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Canada's seal hunt

Sealing is a way of life and a valuable source of food and income for Canadian Inuit and for thousands of Canadian families in remote coastal communities. The European Union's ban on imports of Canadian seal products threatens this traditional way of life.

Sealing takes place off the Newfoundland coast and near the Magdalene Islands, as well as in the northern Gulf of St. Lawrence and Canada's Inuit regions (Nunavut, Nunavik, Inuvialuit and Nunatsiavut). Sealing in Nunavut represents between $4 million to $6 million of food each year. Before the European Union seal ban, incomes from seal pelts could reach up to $1 million annually. Those incomes allowed Inuit to buy the equipment and gas necessary to continue to hunt, thus provide then with a crucial source of food.

Overall, the sealing industry provides part-time employment for up to 6,000 people. Using available data, a conservative estimate would put the value of the hunt at $35-40 million annually. Sealing can represent from 25-35% of sealers' total annual income; it is a very significant economic contributor to communities with limited economic opportunities.

Seals are not just used for their fur. Seal oil is higher in omega-3 oils than fish oils and has been sold in capsule form in Europe, Asia and Canada for 10 years. Researchers are also looking into the possibility of using harp seal valves as replacements in human heart valve transplants.

While Canada respects an individual's choice to support or oppose the seal hunt, it encourages people to form their opinions based on the facts. The facts are thatCanada's seal hunt is well managed and humane, with rigorous animal welfare principles that are internationally recognized by independent observers. The European Food Safety Authority, in a 2007 report, concluded that the approved methods used to harvest seals in Canada are humane.

The Canadian seal harvest is also sustainable. The Atlantic harp seal population is healthy and abundant; it is currently estimated at 6.9 million animals, and has more than tripled its size to what it was in the 1970s.

In addition, Canada monitors the seal harvest closely, including ongoing aerial patrols, sophisticated vessel monitoring systems, at-sea and dockside vessel inspections, and regular inspections of processing facilities. Canada is also committed to enforcing the seal harvest regulations to the fullest extent of the law and interacts regularly with the sealing industry to make sure that sealers fully understand and carry out their obligations under licence conditions and regulations.

The EU seal ban

Canada is against the European Union ban on the import of seal products, which entered into force on 20 August 2010. As per the measures in place, seal products can only be placed on the European Union market if they are accompanied by an "attestation" from a "recognized body" confirming that they qualify as either: 1) seal products resulting from hunts traditionally conducted by Inuit and other indigenous communities; or 2) seal products resulting from hunts conducted for the sole purpose of sustainable management of marine resources, and on a non-profit basis. Small amounts of seal products may also be imported for personal use by travellers.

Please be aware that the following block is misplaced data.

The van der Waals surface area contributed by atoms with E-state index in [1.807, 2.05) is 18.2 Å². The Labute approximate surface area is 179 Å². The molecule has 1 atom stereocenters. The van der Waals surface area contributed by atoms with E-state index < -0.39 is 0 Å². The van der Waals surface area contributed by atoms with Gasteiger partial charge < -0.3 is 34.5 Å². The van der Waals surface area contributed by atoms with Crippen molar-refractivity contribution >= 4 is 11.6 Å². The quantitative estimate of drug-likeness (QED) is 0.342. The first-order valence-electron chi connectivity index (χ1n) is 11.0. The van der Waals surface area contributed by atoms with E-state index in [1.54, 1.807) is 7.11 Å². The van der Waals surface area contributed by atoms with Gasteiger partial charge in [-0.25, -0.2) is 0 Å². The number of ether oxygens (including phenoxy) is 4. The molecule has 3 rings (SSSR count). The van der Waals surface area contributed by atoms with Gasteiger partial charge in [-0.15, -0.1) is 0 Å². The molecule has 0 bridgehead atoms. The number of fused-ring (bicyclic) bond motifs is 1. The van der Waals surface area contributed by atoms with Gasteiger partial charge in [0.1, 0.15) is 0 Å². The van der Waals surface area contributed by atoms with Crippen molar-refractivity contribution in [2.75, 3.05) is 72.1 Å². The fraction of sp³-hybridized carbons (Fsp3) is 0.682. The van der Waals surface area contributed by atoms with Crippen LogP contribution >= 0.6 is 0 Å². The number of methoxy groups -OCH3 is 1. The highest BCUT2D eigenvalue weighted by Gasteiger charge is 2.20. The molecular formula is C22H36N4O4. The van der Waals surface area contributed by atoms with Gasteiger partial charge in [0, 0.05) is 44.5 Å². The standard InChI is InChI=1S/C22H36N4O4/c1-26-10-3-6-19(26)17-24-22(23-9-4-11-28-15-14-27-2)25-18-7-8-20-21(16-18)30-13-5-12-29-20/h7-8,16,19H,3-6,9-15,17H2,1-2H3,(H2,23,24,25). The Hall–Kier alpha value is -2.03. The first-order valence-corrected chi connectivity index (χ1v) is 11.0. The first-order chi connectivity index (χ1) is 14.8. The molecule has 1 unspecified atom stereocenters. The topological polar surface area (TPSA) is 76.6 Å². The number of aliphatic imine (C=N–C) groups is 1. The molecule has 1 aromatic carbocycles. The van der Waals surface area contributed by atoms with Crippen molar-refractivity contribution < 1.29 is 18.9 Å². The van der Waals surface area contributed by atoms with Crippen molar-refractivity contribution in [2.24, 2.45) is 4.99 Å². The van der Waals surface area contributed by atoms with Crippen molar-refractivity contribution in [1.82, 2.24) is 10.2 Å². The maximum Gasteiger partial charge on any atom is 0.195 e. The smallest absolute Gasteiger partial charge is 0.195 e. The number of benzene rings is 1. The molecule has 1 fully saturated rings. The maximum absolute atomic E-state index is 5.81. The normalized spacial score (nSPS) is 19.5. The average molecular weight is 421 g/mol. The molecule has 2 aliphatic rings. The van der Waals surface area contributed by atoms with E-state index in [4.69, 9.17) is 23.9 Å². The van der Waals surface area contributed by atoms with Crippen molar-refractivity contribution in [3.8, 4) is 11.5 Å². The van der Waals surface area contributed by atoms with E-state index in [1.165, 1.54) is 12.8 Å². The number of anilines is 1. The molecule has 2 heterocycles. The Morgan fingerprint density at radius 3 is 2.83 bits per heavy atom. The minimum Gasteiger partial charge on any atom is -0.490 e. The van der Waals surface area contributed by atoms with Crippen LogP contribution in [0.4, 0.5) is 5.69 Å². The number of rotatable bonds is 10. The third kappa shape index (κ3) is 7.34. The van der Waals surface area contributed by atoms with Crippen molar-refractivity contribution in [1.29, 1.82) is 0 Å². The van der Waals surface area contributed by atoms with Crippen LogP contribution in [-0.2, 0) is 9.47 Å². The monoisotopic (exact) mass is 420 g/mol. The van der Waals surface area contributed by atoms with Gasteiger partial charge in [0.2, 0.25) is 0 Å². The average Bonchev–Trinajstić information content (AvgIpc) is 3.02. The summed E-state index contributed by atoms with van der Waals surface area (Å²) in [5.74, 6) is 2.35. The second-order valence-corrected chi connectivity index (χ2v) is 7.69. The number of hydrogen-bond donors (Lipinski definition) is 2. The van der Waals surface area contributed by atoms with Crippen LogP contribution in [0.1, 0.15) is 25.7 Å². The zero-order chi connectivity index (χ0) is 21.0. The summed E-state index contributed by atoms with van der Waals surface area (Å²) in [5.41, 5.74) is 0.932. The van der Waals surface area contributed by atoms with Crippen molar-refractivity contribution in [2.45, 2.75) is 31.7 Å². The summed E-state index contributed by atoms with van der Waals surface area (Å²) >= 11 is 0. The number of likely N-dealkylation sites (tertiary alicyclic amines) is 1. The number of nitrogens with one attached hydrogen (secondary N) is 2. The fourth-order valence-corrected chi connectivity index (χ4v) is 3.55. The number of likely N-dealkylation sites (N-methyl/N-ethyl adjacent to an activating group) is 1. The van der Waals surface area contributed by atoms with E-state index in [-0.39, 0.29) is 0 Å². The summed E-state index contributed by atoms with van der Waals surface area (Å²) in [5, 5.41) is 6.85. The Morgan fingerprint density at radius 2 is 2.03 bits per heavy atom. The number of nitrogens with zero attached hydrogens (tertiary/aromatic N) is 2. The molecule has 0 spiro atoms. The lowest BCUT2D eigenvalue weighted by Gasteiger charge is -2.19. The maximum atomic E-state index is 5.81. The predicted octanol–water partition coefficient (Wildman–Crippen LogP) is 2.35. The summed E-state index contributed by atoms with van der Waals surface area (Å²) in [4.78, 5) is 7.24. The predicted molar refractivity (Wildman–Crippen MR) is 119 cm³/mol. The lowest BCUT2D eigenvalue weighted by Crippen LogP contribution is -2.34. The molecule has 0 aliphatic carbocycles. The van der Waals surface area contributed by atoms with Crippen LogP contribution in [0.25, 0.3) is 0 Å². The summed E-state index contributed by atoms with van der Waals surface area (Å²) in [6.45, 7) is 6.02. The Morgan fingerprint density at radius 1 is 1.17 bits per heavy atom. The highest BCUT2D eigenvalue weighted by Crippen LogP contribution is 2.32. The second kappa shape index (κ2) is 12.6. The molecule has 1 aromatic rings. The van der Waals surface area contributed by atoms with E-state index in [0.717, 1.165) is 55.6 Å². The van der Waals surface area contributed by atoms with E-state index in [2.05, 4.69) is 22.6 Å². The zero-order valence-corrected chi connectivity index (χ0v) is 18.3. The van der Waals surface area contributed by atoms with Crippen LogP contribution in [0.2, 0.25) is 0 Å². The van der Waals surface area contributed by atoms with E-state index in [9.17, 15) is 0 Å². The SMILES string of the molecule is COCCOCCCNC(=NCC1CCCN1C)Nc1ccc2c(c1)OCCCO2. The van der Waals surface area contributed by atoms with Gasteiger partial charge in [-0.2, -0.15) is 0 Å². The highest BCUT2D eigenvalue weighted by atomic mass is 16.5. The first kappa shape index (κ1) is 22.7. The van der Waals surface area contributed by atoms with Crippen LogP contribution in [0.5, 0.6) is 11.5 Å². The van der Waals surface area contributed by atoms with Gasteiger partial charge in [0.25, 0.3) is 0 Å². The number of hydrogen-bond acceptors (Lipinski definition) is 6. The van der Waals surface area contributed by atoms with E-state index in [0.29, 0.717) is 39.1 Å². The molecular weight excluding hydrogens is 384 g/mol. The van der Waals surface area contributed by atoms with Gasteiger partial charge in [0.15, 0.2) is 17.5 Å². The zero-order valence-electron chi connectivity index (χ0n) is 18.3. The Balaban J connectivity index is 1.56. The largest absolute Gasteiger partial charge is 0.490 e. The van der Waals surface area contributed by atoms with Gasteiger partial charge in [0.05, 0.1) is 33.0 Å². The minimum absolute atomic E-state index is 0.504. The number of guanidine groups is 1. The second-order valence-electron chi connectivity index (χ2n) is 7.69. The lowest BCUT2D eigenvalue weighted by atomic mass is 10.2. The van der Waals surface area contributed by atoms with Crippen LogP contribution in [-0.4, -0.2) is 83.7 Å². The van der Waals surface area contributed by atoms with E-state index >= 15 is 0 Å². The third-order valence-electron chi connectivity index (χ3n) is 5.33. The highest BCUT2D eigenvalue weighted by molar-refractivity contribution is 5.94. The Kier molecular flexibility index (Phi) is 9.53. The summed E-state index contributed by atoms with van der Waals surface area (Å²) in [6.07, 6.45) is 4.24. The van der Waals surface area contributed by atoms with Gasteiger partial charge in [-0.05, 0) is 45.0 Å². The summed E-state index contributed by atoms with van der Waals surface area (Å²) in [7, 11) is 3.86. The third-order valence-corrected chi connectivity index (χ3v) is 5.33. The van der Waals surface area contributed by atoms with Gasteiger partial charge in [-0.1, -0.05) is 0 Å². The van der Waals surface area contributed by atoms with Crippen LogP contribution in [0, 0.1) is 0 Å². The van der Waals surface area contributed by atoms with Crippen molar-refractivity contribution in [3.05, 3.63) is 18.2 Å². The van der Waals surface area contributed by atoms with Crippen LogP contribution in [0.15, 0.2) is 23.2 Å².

It is important to note that the process and requirements for Canadian Inuit to export seal products into the European Union remain unclear. In addition, Inuit groups have stated that past experience with the European Union's 1983 ban on seal pup skins has shown that allowing Inuit-derived products while banning all others does not work in terms of preserving a market for Inuit products, as the general ban effectively destroys the market for all seal products.

In addition, despite the fact that the genesis of the movement to ban seal products is rooted in animal welfare concerns, the European Union authorities saw fit not to include an exemption for humanely killed seal products in the context of commercial hunts such as that of Canada.  In the past, Canada has invited the European Union and others to work toward developing international sealing standards. Canada continues to advocate this proposal in the firm belief that international sealing standards, rather than an import ban, are the best way to address animal welfare concerns.

Canada's challenge at the World Trade Organization

Canada believes that the European Union's ban on imports of Canadian seal products is inconsistent with its international trade obligations. This is why Canada initiated a World Trade Organization dispute settlement process in the fall of 2009. By moving ahead with this challenge, Canada is reiterating its commitment to defend the Canadian sealing industry and the coastal and northern communities that depend on the seal harvest. Canada is also sending a clear message to the international community that Canada will not allow to go unchallenged trade barriers that have no basis in scientific fact.

At Canada's request, the World Trade Organization has established a dispute settlement panel that will examine the European Union seal ban regulation. Canada hopes that the World Trade Organization dispute settlement panel will cast meaningful light on these European Union measures. Norway is also opposed to the European Union seal ban and has joined Canada as a co-complainant in this dispute.

Related Information


European Union

World Trade Organisation



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